Skip to comments.Google exec explains why tech firms aren't just looking for coders anymore
Posted on 06/07/2018 11:50:40 AM PDT by 2ndDivisionVet
Some people looking to secure a career in the technology sector might fear they are at a disadvantage if they lack technical skills like programming.
But according to the head of Google's co-working campus in London, technical skills are not a prerequisite.
"When I first came into tech, I was like, 'Isn't that just coders?'" Sarah Drinkwater told CNBC in an interview this week. "And that perception is just not true. When I look at a great company, they've got an amazing business development person, they've got marketers, they've got sales people, they've got technical people great companies need all those skills."
Google's London campus houses several start-ups, giving them a space to work in and develop their business. These are start-ups that have nothing to do with Google; instead, the project is aimed at helping early-stage tech firms of all stripes mature.
The tech giant has taken more than 85,000 start-ups under its wing in the U.K. capital, and those companies have raised over £194 million ($261 million) since its campus building opened in 2012....
(Excerpt) Read more at cnbc.com ...
I started in IT as a COBOL programmer back in 1983. In the mid-90’s, I saw the writing on the wall regarding cheap Indian programmers and moved to Project Management and Business Analysis starting at around the turn of the century. I settled on the latter because it is a lot more fun, especially for an ex-programmer.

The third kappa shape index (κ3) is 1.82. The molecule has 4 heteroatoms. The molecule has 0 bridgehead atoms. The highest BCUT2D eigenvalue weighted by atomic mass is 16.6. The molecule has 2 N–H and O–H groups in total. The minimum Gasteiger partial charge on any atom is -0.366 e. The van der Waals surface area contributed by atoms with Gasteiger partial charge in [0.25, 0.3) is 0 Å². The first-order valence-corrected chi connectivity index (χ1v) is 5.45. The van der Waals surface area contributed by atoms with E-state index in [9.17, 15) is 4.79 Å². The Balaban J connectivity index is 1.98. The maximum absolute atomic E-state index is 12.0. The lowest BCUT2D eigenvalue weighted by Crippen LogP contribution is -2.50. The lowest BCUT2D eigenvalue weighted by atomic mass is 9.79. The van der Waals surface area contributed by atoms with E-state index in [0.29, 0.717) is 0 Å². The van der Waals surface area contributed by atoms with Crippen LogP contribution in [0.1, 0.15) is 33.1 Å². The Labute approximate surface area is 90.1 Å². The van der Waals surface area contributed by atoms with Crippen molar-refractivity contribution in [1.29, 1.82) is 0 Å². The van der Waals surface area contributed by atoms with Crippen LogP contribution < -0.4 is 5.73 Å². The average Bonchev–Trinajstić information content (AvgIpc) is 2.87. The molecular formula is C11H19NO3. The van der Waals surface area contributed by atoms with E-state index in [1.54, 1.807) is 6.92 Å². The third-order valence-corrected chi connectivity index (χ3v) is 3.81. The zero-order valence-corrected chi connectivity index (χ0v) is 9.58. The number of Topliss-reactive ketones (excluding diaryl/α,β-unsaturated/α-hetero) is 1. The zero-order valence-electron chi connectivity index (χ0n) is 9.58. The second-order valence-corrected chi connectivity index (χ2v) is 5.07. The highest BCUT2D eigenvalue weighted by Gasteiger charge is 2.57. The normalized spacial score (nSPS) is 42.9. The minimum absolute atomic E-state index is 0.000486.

heh—my career is simiilar, except I went into Systems Administration.
For me it’s two years. :)
And propagandists. Google is always looking for lib fanboy propagandists to help them shut conservatives out of the marketplace.
Coders? Hah! None to be found. All the Software Support Engineers hunted them down and killed them.
“I started in IT as a COBOL programmer back in 1983.”
Assembler language, 1977. I’m so glad I don’t do that any longer.
I started in the ‘90s in Networking and now I do penetration testing. Yep, I get paid to hack into banks.
It is a “cool” job. I know this because my teen age son tells his friends what I do and they come up to me and tell me that I have a cool job.
In HS I was the outcast geek. Now I am the cool uber geek. Strange world.
I also went into Systems Administration, but made sure to get proficient in Perl and other scripting languages.
A System Administrator who can’t write programs is very limited.
Is Mika afraid Trump will see her work??
I heard she’s a prostitute that slept her way into her job.
Did cobal and assembler in the beginning too. Moved on to networking, x.25 framerelay and MpLs. Now I mostly work on my homestead as I am in between jobs.
I manage Linux systems, so I have to know how to code. :)
I did several years of assembler and FORTRAN programming back in that era; it was a decade after I stopped before I could look at a newspaper headline and not mentally convert it into a six-character-or-less acronym.
I enjoyed dabbling around with the first microprocessors that came on the market back in the early 1970’s. Had to program them in machine language.
I manage systems too. I manage to eff them up.
” Had to program them in machine language.”
Altair? Remember BYTE magazine? Remember 300 baud?
When they abused the term "coder", they got cut-and-paste software authors. Real programmers with Computer Science degrees don't refer to themselves as "coders".
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